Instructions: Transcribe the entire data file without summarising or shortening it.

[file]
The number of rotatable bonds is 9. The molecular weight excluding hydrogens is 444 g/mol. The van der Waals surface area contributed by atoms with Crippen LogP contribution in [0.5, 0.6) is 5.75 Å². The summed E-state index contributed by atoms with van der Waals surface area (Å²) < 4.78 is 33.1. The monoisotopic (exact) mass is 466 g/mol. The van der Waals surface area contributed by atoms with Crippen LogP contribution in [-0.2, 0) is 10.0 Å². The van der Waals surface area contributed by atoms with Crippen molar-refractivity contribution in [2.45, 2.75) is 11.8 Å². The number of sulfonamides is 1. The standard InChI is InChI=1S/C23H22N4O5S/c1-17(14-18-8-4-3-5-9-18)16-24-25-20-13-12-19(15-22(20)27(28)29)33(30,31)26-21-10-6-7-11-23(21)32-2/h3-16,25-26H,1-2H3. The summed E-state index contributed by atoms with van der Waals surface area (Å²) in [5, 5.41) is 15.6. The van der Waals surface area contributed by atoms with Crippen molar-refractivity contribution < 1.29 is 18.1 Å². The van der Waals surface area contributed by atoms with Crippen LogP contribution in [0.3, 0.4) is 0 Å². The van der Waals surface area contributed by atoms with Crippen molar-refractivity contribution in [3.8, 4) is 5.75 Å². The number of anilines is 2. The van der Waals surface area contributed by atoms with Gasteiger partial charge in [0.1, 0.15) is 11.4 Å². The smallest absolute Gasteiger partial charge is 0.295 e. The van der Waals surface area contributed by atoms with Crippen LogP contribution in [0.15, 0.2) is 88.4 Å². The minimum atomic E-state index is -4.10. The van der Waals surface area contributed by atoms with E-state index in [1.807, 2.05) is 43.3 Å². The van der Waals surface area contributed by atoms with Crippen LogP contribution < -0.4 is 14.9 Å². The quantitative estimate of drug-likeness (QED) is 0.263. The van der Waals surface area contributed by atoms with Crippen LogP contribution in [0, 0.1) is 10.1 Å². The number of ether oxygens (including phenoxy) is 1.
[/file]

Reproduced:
The number of rotatable bonds is 9. The molecular weight excluding hydrogens is 444 g/mol. The van der Waals surface area contributed by atoms with Crippen LogP contribution in [0.5, 0.6) is 5.75 Å². The summed E-state index contributed by atoms with van der Waals surface area (Å²) < 4.78 is 33.1. The monoisotopic (exact) mass is 466 g/mol. The van der Waals surface area contributed by atoms with Crippen LogP contribution in [-0.2, 0) is 10.0 Å². The van der Waals surface area contributed by atoms with Crippen molar-refractivity contribution in [2.45, 2.75) is 11.8 Å². The number of sulfonamides is 1. The standard InChI is InChI=1S/C23H22N4O5S/c1-17(14-18-8-4-3-5-9-18)16-24-25-20-13-12-19(15-22(20)27(28)29)33(30,31)26-21-10-6-7-11-23(21)32-2/h3-16,25-26H,1-2H3. The summed E-state index contributed by atoms with van der Waals surface area (Å²) in [5, 5.41) is 15.6. The van der Waals surface area contributed by atoms with Crippen molar-refractivity contribution < 1.29 is 18.1 Å². The van der Waals surface area contributed by atoms with Crippen LogP contribution in [0.3, 0.4) is 0 Å². The van der Waals surface area contributed by atoms with Crippen molar-refractivity contribution in [3.8, 4) is 5.75 Å². The number of anilines is 2. The van der Waals surface area contributed by atoms with Gasteiger partial charge in [0.1, 0.15) is 11.4 Å². The smallest absolute Gasteiger partial charge is 0.295 e. The van der Waals surface area contributed by atoms with Crippen LogP contribution in [0.15, 0.2) is 88.4 Å². The minimum atomic E-state index is -4.10. The van der Waals surface area contributed by atoms with E-state index in [1.807, 2.05) is 43.3 Å². The van der Waals surface area contributed by atoms with Crippen LogP contribution < -0.4 is 14.9 Å². The quantitative estimate of drug-likeness (QED) is 0.263. The van der Waals surface area contributed by atoms with Crippen LogP contribution in [0, 0.1) is 10.1 Å². The number of ether oxygens (including phenoxy) is 1.